Remco Chang, Tufts University
Big Data Visual Analytics: A User-Centric Approach

Modern visualization systems often assume that the data can fit within the computer's memory. With such an assumption, visualizations can quickly slice and dice the data and help the users examine and explore the data in a wide variety of ways. However, as we enter the age of Big Data, the assumption that data can fit within memory no longer applies. One critical challenge in designing visual analytics systems today is therefore to allow the users to explore large and remote datasets at an interactive rate. In this talk, I will present our research in approaching this problem in a user-centric manner. In the first half of the talk, I will present preliminary work with the database group at MIT on developing a big data visualization system based on the idea of predictive prefetching and precomputation. In the second half of the talk, I will present mechanisms and approaches for performing prefetching that are based on user's past interaction histories and their perceptual abilities.


Ta Chiraphadhanakul, Facebook Inc.
Visualizing Big Data at Facebook

There are over 300 petabytes of data at Facebook. It is difficult, if at all possible, to visualize every single data point in these gigantic data sets. I will provide a brief overview of Facebook data infrastructure and present the key technologies that enable us to query subsets of data quickly and perform interactive visual analysis. Through a lot of examples from our work, I will discuss how data scientists and researchers transform big data into valuable information and insightful visualization.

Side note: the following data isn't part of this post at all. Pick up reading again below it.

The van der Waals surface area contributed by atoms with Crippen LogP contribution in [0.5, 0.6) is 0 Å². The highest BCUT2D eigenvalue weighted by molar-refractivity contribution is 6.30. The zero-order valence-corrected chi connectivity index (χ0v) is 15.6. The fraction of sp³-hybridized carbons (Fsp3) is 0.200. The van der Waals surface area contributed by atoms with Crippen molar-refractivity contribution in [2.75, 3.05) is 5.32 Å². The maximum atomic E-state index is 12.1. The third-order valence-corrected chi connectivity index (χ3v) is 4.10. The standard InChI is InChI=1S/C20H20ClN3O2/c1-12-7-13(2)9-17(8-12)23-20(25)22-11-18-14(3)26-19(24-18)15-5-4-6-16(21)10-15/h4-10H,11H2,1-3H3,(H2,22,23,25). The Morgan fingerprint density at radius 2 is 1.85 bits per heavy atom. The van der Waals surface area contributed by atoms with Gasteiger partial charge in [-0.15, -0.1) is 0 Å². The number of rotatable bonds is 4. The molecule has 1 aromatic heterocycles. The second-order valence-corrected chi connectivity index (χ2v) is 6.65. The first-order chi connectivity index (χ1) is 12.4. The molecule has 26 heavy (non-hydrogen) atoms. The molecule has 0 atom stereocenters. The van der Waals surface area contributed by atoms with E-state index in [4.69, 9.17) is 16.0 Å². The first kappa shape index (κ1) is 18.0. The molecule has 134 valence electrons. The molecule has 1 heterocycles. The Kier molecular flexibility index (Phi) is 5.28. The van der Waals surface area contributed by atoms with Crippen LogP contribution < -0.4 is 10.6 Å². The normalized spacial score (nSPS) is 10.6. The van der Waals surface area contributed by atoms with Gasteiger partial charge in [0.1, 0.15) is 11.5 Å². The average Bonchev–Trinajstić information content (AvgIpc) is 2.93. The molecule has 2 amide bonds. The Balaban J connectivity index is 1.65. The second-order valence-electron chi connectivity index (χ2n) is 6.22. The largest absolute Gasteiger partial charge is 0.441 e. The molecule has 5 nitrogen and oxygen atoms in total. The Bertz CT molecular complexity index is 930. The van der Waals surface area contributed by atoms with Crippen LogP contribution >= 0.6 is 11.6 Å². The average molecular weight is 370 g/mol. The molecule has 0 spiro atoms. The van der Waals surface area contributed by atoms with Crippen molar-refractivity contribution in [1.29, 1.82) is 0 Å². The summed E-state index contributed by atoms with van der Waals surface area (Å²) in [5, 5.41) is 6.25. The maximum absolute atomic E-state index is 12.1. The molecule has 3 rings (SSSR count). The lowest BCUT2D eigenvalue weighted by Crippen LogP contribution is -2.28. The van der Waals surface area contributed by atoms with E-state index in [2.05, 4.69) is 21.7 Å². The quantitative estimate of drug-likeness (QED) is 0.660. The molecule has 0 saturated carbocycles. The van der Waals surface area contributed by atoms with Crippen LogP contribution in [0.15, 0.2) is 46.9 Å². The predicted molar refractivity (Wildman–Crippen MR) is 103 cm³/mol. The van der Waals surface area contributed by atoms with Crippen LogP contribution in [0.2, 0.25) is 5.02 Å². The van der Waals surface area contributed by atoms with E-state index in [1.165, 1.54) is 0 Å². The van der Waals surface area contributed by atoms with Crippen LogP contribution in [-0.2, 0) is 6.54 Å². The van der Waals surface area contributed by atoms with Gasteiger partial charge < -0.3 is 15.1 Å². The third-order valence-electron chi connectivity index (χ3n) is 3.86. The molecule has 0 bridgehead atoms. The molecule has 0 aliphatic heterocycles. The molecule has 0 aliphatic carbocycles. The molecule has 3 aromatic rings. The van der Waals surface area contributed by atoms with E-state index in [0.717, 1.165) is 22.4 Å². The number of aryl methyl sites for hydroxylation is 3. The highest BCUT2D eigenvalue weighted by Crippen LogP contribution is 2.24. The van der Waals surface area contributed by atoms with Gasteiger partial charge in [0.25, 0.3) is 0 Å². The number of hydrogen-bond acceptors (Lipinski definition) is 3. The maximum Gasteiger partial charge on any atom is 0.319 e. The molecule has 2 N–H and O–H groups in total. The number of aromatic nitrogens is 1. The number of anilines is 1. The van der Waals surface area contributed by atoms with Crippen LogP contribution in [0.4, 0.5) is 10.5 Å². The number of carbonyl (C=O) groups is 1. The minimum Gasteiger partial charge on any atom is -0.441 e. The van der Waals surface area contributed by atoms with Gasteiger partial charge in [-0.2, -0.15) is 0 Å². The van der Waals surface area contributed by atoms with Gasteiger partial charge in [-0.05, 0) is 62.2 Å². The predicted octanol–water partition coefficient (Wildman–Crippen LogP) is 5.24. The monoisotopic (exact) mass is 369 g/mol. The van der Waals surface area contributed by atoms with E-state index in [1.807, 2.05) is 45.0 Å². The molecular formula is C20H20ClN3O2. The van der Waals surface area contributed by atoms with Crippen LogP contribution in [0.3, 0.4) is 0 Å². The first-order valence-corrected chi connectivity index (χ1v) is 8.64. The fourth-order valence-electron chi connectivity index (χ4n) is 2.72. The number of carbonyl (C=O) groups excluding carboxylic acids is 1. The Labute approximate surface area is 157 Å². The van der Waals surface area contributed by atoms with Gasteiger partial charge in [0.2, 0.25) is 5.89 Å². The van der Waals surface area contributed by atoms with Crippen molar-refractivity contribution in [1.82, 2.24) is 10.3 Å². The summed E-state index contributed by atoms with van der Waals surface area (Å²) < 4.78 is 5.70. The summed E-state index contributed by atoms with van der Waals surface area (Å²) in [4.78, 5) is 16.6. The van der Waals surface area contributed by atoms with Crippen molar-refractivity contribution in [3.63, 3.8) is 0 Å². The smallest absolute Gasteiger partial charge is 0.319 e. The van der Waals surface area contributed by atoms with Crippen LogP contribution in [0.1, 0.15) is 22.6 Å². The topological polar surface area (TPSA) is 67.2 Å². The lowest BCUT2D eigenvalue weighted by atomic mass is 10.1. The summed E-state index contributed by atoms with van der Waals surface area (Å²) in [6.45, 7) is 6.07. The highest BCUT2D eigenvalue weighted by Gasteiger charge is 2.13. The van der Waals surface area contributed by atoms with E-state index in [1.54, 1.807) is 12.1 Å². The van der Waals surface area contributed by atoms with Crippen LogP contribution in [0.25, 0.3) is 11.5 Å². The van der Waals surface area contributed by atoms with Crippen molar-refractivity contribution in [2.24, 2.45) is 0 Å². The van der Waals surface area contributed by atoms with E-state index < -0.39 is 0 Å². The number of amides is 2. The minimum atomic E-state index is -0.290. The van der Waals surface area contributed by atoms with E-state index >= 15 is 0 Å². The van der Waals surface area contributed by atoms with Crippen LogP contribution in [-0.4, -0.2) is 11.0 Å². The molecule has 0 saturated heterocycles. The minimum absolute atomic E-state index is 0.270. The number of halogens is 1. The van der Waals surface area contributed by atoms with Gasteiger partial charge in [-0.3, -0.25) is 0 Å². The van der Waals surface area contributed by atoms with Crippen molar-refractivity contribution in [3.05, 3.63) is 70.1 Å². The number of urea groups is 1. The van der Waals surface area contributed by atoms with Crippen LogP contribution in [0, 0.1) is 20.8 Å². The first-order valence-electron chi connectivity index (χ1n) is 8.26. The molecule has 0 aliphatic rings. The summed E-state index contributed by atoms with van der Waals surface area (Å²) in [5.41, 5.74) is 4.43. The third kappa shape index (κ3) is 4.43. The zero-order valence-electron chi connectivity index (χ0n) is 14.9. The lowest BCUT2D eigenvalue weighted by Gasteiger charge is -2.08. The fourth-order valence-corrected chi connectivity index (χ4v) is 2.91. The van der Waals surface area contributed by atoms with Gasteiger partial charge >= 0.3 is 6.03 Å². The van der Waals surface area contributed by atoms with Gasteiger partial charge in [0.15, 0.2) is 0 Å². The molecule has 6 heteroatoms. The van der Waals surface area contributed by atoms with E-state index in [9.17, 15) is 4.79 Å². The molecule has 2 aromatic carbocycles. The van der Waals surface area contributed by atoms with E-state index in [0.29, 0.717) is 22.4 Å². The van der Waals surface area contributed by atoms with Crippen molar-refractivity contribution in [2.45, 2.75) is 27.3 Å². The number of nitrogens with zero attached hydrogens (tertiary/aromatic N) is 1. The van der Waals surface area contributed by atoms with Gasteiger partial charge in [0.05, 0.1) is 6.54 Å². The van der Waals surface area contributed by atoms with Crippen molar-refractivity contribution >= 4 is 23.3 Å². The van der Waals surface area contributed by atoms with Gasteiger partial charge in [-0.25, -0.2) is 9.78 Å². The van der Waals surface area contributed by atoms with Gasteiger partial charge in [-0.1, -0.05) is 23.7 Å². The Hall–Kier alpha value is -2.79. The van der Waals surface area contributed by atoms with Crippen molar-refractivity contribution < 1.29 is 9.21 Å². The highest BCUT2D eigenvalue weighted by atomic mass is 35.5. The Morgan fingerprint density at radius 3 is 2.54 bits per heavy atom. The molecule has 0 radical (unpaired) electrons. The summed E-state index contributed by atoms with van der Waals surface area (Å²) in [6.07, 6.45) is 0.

Christopher Collins, UOIT
Semantics and Sentiment in Visual Text Analytics

How do people feel about my product? What are the main themes in the news today? These are examples of the questions people ask about large scale text data. Visual text analytics tools are being created to help address these challenging questions. In this talk I will review recent research advances for exploring and analyzing sentiment in text, and extracting meaning and relationships between entities in text. For those visualization designers who want to take advantage of semantics and sentiment, this session will also cover natural language processing toolkits and data resources.

Dianne Cook, Iowa State University
A Kaleidoscope of Statistical Graphics Research Projects

This will be a series of short talks displaying a range of current projects in data visualization research from Iowa State University and Purdue University.
-Adding a new geom to ggplot2, in order to extend the widely used software's network plotting capacity. Samantha Tyner
- Exploring networks using D3 and shiny in the software gravicom. Andee Kaplan
- Creating interactive web graphics from ggplot2 using the R package animint. Carson Sievert
- Exploring temporal data by interactively slicing and dicing, using the R package cranvastime. Xiaoyue Cheng
- Trelliscoping big data. Barret Schloerke

 

Michael Friendly, York University
Big Data and Big Questions: Vignettes and lessons from the history of data visualization

This talk traces some key developments in the history of data visualization to important scientific and social questions of their time and the availability of relevant data: the Big Questions and Big Data of a given era. I try to present this rich history in terms of a few vignettes. They range from problems of geodesy and navigation that led to the first statistical graph, to problems of crime and other "moral variables" that led to foundation of modern social science, to graphs in the Golden Age of statistical graphics designed for state planning and leading to what is arguably the most notable scientific discovery of all time based on a purely visual analysis.